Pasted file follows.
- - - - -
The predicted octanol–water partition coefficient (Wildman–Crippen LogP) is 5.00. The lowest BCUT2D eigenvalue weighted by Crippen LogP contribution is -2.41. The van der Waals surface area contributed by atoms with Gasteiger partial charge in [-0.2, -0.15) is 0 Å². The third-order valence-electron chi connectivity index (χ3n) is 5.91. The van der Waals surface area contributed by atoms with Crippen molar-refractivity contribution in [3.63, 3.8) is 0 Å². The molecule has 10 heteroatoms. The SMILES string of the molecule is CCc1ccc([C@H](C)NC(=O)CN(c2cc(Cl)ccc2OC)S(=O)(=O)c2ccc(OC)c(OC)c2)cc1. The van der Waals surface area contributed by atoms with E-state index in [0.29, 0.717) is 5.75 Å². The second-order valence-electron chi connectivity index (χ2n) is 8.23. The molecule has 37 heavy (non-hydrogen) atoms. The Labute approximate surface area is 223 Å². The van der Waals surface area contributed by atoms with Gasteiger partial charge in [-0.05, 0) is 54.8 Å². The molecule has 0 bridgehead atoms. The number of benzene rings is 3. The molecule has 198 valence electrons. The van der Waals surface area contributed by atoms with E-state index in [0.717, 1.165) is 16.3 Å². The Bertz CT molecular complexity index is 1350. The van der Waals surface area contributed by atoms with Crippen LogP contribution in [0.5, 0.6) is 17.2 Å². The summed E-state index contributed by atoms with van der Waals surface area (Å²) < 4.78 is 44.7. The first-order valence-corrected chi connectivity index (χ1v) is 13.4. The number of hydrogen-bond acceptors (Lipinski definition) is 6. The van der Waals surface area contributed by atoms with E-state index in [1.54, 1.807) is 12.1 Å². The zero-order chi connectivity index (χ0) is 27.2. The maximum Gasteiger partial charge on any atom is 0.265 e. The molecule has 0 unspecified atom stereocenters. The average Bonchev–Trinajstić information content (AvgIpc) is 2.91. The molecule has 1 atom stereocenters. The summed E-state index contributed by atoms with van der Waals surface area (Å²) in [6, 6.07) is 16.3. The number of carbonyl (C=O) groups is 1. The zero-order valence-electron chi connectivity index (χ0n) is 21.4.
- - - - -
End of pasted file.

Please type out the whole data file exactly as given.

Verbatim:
The predicted octanol–water partition coefficient (Wildman–Crippen LogP) is 5.00. The lowest BCUT2D eigenvalue weighted by Crippen LogP contribution is -2.41. The van der Waals surface area contributed by atoms with Gasteiger partial charge in [-0.2, -0.15) is 0 Å². The third-order valence-electron chi connectivity index (χ3n) is 5.91. The van der Waals surface area contributed by atoms with Crippen molar-refractivity contribution in [3.63, 3.8) is 0 Å². The molecule has 10 heteroatoms. The SMILES string of the molecule is CCc1ccc([C@H](C)NC(=O)CN(c2cc(Cl)ccc2OC)S(=O)(=O)c2ccc(OC)c(OC)c2)cc1. The van der Waals surface area contributed by atoms with E-state index in [0.29, 0.717) is 5.75 Å². The second-order valence-electron chi connectivity index (χ2n) is 8.23. The molecule has 37 heavy (non-hydrogen) atoms. The Labute approximate surface area is 223 Å². The van der Waals surface area contributed by atoms with Gasteiger partial charge in [-0.05, 0) is 54.8 Å². The molecule has 0 bridgehead atoms. The number of benzene rings is 3. The molecule has 198 valence electrons. The van der Waals surface area contributed by atoms with E-state index in [0.717, 1.165) is 16.3 Å². The Bertz CT molecular complexity index is 1350. The van der Waals surface area contributed by atoms with Crippen LogP contribution in [0.5, 0.6) is 17.2 Å². The summed E-state index contributed by atoms with van der Waals surface area (Å²) < 4.78 is 44.7. The first-order valence-corrected chi connectivity index (χ1v) is 13.4. The number of hydrogen-bond acceptors (Lipinski definition) is 6. The van der Waals surface area contributed by atoms with E-state index in [1.54, 1.807) is 12.1 Å². The zero-order chi connectivity index (χ0) is 27.2. The maximum Gasteiger partial charge on any atom is 0.265 e. The molecule has 0 unspecified atom stereocenters. The average Bonchev–Trinajstić information content (AvgIpc) is 2.91. The molecule has 1 atom stereocenters. The summed E-state index contributed by atoms with van der Waals surface area (Å²) in [6, 6.07) is 16.3. The number of carbonyl (C=O) groups is 1. The zero-order valence-electron chi connectivity index (χ0n) is 21.4.